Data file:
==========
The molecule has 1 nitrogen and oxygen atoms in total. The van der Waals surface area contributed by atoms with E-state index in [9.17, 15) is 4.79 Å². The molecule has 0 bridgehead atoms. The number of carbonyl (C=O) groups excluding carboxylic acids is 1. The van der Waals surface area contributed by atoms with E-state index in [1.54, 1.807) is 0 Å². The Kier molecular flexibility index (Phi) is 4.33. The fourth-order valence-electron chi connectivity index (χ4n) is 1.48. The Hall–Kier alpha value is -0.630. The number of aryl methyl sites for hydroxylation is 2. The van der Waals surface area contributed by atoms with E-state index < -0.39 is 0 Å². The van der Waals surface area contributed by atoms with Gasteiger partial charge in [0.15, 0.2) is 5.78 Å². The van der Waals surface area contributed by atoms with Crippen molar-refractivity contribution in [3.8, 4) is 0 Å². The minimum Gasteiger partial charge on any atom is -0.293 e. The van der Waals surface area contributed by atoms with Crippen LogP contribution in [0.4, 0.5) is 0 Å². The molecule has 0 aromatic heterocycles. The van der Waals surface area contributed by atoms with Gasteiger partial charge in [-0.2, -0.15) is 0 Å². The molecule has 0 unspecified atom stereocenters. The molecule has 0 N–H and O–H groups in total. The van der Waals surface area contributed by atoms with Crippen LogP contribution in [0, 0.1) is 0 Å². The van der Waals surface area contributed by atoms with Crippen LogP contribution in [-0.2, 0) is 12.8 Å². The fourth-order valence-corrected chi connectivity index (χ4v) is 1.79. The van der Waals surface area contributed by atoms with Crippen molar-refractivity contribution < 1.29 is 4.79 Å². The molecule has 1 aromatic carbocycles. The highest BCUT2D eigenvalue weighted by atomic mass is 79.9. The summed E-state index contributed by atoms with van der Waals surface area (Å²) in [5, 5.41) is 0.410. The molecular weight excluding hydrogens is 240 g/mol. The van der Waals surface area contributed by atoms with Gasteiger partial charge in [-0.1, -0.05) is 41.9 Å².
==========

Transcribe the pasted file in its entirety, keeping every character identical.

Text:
The molecule has 1 nitrogen and oxygen atoms in total. The van der Waals surface area contributed by atoms with E-state index in [9.17, 15) is 4.79 Å². The molecule has 0 bridgehead atoms. The number of carbonyl (C=O) groups excluding carboxylic acids is 1. The van der Waals surface area contributed by atoms with E-state index in [1.54, 1.807) is 0 Å². The Kier molecular flexibility index (Phi) is 4.33. The fourth-order valence-electron chi connectivity index (χ4n) is 1.48. The Hall–Kier alpha value is -0.630. The number of aryl methyl sites for hydroxylation is 2. The van der Waals surface area contributed by atoms with E-state index < -0.39 is 0 Å². The van der Waals surface area contributed by atoms with Gasteiger partial charge in [0.15, 0.2) is 5.78 Å². The van der Waals surface area contributed by atoms with Crippen molar-refractivity contribution in [3.8, 4) is 0 Å². The minimum Gasteiger partial charge on any atom is -0.293 e. The van der Waals surface area contributed by atoms with Crippen LogP contribution in [0.4, 0.5) is 0 Å². The molecule has 0 aromatic heterocycles. The van der Waals surface area contributed by atoms with Gasteiger partial charge in [-0.2, -0.15) is 0 Å². The molecule has 0 unspecified atom stereocenters. The molecule has 0 N–H and O–H groups in total. The van der Waals surface area contributed by atoms with Crippen LogP contribution in [0, 0.1) is 0 Å². The van der Waals surface area contributed by atoms with Crippen LogP contribution in [-0.2, 0) is 12.8 Å². The fourth-order valence-corrected chi connectivity index (χ4v) is 1.79. The van der Waals surface area contributed by atoms with Crippen molar-refractivity contribution < 1.29 is 4.79 Å². The molecule has 1 aromatic carbocycles. The highest BCUT2D eigenvalue weighted by atomic mass is 79.9. The summed E-state index contributed by atoms with van der Waals surface area (Å²) in [5, 5.41) is 0.410. The molecular weight excluding hydrogens is 240 g/mol. The van der Waals surface area contributed by atoms with Gasteiger partial charge in [-0.1, -0.05) is 41.9 Å².